We discuss and comment on the role agriculture will play in the containment of the CO2 problem and address protocols for terraforming the planet Earth.
A model farm template is imagined as the central methodology. A broad range of timely science news and other topics of interest are commented on.
This is noteworthy. Operators are really thinking about what is
possible. I personaly think that woodlands in particular are
excellent prospects for cattle once they are groomed properly. This
should open up the woodland to thirty percent total shade alllowing
the understory to fully develop and the ground to be also covered
This permits heavy grazing under the trees which is much superior to
open pasture and the noonday sun. Leaf fall under the trees combined
with sunlight will also produce a deep rich bed of grass as well
My point is that modern equipment makes this possible. Dropping
limbs and branches to feed a chipper is easy, even with hand tools
and that is the basic need.
This suggests that the jump in productivity rewards it.
Sustainable Farms, Organic Farming Beats Factory Farms
For those who are
appalled at the way animals are treated in conventional livestock
production, there is a better way. Sustainable livestock production
practices include providing greater animal welfare, increasing
biodiversity, and extending good working conditions to those who care
for the animals, all while maintaining a profitable business. A
new study clarifies this further, showing how sustainable livestock
care outperforms that of factory farms.
More and more people
are turning to small farms and more sustainable practices as a means
to get their meat. New research from the University of
Cambridge (U of C) has identified silvopastoral systems of
livestock production as a means of sustainable, ethically sourced
food production. This system differs from the tiny cages and
infinitesimal square footage that our livestock is most often raised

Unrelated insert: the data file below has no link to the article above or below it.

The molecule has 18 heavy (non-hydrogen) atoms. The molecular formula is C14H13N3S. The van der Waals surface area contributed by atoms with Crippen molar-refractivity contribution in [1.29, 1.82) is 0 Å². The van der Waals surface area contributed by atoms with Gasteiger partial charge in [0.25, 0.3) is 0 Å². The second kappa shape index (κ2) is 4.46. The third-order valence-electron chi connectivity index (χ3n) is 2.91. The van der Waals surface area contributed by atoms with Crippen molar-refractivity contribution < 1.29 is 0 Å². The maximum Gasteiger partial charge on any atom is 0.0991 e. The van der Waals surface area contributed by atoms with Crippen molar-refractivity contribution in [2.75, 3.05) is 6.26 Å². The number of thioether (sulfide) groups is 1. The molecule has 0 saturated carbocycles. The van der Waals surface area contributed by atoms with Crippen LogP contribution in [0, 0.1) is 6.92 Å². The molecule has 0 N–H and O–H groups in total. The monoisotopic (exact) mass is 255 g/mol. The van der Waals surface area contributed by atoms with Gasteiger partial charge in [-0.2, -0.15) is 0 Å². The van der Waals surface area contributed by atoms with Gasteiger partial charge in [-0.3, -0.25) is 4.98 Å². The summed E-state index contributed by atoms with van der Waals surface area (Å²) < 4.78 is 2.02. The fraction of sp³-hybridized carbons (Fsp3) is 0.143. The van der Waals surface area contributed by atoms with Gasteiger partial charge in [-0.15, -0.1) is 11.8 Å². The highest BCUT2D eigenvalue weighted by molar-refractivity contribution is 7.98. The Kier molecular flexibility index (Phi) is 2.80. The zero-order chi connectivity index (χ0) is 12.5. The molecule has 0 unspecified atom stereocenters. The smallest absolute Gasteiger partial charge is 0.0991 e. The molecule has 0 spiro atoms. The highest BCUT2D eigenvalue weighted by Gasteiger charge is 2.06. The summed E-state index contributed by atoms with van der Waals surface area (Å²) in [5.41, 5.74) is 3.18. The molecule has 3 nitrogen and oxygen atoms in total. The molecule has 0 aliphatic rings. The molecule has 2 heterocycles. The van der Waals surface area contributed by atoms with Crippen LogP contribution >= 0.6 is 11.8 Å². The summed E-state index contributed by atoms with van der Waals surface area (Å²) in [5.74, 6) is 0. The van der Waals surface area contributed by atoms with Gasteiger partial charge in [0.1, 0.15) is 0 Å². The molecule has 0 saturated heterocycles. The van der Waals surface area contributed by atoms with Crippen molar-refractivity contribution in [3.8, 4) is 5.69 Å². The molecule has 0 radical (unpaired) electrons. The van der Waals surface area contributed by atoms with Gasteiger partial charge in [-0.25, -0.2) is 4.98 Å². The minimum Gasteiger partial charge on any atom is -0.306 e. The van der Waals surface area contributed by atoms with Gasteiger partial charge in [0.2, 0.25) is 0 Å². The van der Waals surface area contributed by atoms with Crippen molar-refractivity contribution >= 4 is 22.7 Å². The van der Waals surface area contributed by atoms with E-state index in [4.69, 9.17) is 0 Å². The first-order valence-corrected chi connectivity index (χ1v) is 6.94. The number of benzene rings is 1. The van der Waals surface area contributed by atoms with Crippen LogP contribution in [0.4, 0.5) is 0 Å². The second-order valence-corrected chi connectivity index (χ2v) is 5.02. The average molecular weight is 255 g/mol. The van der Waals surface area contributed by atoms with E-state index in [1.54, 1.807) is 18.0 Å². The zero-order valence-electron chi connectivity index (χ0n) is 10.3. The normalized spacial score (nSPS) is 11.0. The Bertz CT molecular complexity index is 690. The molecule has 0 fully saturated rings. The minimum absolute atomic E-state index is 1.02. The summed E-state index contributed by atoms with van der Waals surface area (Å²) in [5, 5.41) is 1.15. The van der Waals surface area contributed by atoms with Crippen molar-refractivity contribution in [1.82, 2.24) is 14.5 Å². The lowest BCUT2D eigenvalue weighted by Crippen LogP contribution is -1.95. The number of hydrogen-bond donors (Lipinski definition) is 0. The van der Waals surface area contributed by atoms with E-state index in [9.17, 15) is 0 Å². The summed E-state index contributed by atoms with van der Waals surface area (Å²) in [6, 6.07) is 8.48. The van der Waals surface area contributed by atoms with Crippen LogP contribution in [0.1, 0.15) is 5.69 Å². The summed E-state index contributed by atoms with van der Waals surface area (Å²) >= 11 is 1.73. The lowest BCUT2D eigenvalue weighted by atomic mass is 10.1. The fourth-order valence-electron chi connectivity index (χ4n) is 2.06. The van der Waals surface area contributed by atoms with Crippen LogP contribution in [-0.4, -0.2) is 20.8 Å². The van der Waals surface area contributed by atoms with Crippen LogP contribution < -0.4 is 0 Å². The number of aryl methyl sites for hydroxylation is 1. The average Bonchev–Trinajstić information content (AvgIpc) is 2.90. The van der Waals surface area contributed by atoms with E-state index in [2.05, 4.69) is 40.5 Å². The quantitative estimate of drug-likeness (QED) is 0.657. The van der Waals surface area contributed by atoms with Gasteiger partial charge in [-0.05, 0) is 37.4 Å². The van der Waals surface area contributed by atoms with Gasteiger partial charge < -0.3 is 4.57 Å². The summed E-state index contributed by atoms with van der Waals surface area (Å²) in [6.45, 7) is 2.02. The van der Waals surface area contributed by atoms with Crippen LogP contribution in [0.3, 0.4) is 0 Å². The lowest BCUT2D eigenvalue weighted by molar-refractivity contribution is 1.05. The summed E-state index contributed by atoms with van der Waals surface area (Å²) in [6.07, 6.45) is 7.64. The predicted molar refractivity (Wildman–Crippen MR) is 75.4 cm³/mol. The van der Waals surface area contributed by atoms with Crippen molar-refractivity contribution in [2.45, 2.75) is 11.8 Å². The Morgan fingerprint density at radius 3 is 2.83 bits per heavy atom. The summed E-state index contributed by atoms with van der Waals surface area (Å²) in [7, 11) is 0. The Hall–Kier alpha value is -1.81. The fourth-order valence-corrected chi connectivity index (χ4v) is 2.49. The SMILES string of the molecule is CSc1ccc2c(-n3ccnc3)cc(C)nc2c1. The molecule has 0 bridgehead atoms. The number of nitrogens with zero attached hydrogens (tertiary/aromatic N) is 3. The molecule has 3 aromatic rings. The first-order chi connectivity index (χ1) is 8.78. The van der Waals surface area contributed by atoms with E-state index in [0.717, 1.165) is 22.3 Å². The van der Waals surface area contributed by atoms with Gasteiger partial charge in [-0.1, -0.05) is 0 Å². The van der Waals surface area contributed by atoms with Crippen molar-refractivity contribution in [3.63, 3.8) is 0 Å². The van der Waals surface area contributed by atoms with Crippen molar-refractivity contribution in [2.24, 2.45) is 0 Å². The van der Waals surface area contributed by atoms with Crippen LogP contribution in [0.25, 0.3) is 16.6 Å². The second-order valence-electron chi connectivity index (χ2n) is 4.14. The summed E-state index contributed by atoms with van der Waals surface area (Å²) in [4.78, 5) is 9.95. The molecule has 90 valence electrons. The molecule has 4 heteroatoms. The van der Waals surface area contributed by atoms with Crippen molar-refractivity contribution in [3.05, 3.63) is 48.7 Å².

in now. It includes shrubs, and trees with edible leaves or fruits
and lots of herbs for natural grazing.
Professor Donald Broom
of U of C states that:
“Consumers are now
demanding more sustainable and ethically sourced food, including
production without negative impacts on animal welfare, the
environment and the livelihood of poor producers. Silvopastoral
systems address all of these concerns with the added benefit of
increased production in the long term.”
Now, even cows that
are lucky enough to go to pasture are relegated to GMO grains as a
means to fatten them for slaughter. They are also often pumped
full of hormones and antibiotics which have led to all sorts of
health issues in the humans who consume their meat. The current
agricultural and livestock production methods also dramatically
decrease biodiversity, as well as pollute the soil and waterways due
to the chemicals and artificial fertilizer that is necessary to grow
animal feed, and maintain the pasture. In the current
paradigm, animal feed is rife with GMOs, too.
Instead of this
outdated means of livestock production, the researchers from U of C
advocate using a diverse group of edible plants that will help
with soil and water retention and cause less pesticide-laden run-off.
This in turn:
and injury to animals
working conditions and overall satisfaction for farm workers
biodiversity which affects the entire food chain – from plant to
insect to bird, bee, and bovine
researchers point out that varying types of shrubs and trees provide
more edible leaves and shoots per unit of land area than cleared
pasture land. Trees and shrubs also provide shade to the animals and
allow them to hide from any perceived danger. In short, it
is a more natural environment for them to live in.
as forage plants of both shrubs and trees whose leaves and small
branches can be consumed by farmed animals can transform the
prospects of obtaining sustainable animal production,” said
Professor Broom. “Such planting of ‘fodder trees’ has already
been successful in several countries, including the plant
Chamaecytisus palmensis which is now widely used for cattle feed in
Farmers have already
attempted this more bio-diverse way of pasturing animals in Columbia
where a combination of the shrub Leucaena along with common
pasture grass increased dry matter for food and protein production
for the animals by 64%.
system applies for cows, sheep, goats, and even chicken. It even
increases milk production by several kilograms a day without having
to pump the animals full of hormones. With its increases in
biodiversity and the reduction of animal cruelty, this system is a
much more sustainable way of feeding the world, without an increase
of land use – which means we can stop mono-cropping and start
perma-culture farms in the land we lost in urban sprawl and GMO
company monopolies in the past decade.
About the Author
Christina Sarich is
a musician, yogi, humanitarian and freelance writer who channels many
hours of studying Lao Tzu, Paramahansa Yogananda, Rob
Brezny, Miles Davis, and Tom Robbins into
interesting tidbits to help you Wake up Your Sleepy Little Head,
and See the Big Picture. Her blog is Yoga for the New
World. Her latest book is Pharma Sutra: Healing the Body And
Mind Through the Art of Yoga.
originally appeared at NaturalSociety.**